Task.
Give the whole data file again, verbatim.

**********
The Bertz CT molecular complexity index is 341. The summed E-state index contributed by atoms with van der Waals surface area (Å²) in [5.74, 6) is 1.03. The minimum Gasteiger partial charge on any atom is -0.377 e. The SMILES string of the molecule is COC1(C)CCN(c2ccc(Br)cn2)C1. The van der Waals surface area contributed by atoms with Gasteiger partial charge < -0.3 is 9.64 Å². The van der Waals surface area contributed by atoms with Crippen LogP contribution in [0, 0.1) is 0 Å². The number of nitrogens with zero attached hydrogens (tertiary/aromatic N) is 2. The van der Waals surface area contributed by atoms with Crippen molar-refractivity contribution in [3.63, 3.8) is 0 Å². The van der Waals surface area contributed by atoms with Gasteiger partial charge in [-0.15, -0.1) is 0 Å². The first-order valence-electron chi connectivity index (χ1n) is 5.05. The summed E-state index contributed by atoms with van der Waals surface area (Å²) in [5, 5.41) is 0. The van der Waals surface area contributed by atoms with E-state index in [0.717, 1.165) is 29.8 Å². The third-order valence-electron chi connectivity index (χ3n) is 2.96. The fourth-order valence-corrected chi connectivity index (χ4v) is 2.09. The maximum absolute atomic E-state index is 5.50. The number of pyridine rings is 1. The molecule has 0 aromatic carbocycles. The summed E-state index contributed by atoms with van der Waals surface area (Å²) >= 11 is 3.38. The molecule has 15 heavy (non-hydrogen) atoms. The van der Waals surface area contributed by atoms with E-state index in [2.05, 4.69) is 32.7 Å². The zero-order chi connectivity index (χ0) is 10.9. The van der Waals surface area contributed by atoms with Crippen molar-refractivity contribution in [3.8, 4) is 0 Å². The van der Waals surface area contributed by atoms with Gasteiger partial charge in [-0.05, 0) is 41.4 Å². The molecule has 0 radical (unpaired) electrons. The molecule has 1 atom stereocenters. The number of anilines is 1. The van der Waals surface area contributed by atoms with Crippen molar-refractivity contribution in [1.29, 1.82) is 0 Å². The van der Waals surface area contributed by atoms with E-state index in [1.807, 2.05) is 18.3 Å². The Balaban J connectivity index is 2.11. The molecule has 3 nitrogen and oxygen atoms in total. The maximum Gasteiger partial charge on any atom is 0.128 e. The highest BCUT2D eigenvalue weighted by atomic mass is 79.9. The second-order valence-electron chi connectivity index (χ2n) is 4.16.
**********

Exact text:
The Bertz CT molecular complexity index is 341. The summed E-state index contributed by atoms with van der Waals surface area (Å²) in [5.74, 6) is 1.03. The minimum Gasteiger partial charge on any atom is -0.377 e. The SMILES string of the molecule is COC1(C)CCN(c2ccc(Br)cn2)C1. The van der Waals surface area contributed by atoms with Gasteiger partial charge < -0.3 is 9.64 Å². The van der Waals surface area contributed by atoms with Crippen LogP contribution in [0, 0.1) is 0 Å². The number of nitrogens with zero attached hydrogens (tertiary/aromatic N) is 2. The van der Waals surface area contributed by atoms with Crippen molar-refractivity contribution in [3.63, 3.8) is 0 Å². The van der Waals surface area contributed by atoms with Gasteiger partial charge in [-0.15, -0.1) is 0 Å². The first-order valence-electron chi connectivity index (χ1n) is 5.05. The summed E-state index contributed by atoms with van der Waals surface area (Å²) in [5, 5.41) is 0. The van der Waals surface area contributed by atoms with E-state index in [0.717, 1.165) is 29.8 Å². The third-order valence-electron chi connectivity index (χ3n) is 2.96. The fourth-order valence-corrected chi connectivity index (χ4v) is 2.09. The maximum absolute atomic E-state index is 5.50. The number of pyridine rings is 1. The molecule has 0 aromatic carbocycles. The summed E-state index contributed by atoms with van der Waals surface area (Å²) >= 11 is 3.38. The molecule has 15 heavy (non-hydrogen) atoms. The van der Waals surface area contributed by atoms with E-state index in [2.05, 4.69) is 32.7 Å². The zero-order chi connectivity index (χ0) is 10.9. The van der Waals surface area contributed by atoms with Crippen molar-refractivity contribution in [3.8, 4) is 0 Å². The van der Waals surface area contributed by atoms with Gasteiger partial charge in [-0.05, 0) is 41.4 Å². The molecule has 0 radical (unpaired) electrons. The molecule has 1 atom stereocenters. The number of anilines is 1. The van der Waals surface area contributed by atoms with Crippen molar-refractivity contribution in [1.29, 1.82) is 0 Å². The van der Waals surface area contributed by atoms with E-state index in [1.807, 2.05) is 18.3 Å². The Balaban J connectivity index is 2.11. The molecule has 3 nitrogen and oxygen atoms in total. The maximum Gasteiger partial charge on any atom is 0.128 e. The highest BCUT2D eigenvalue weighted by atomic mass is 79.9. The second-order valence-electron chi connectivity index (χ2n) is 4.16.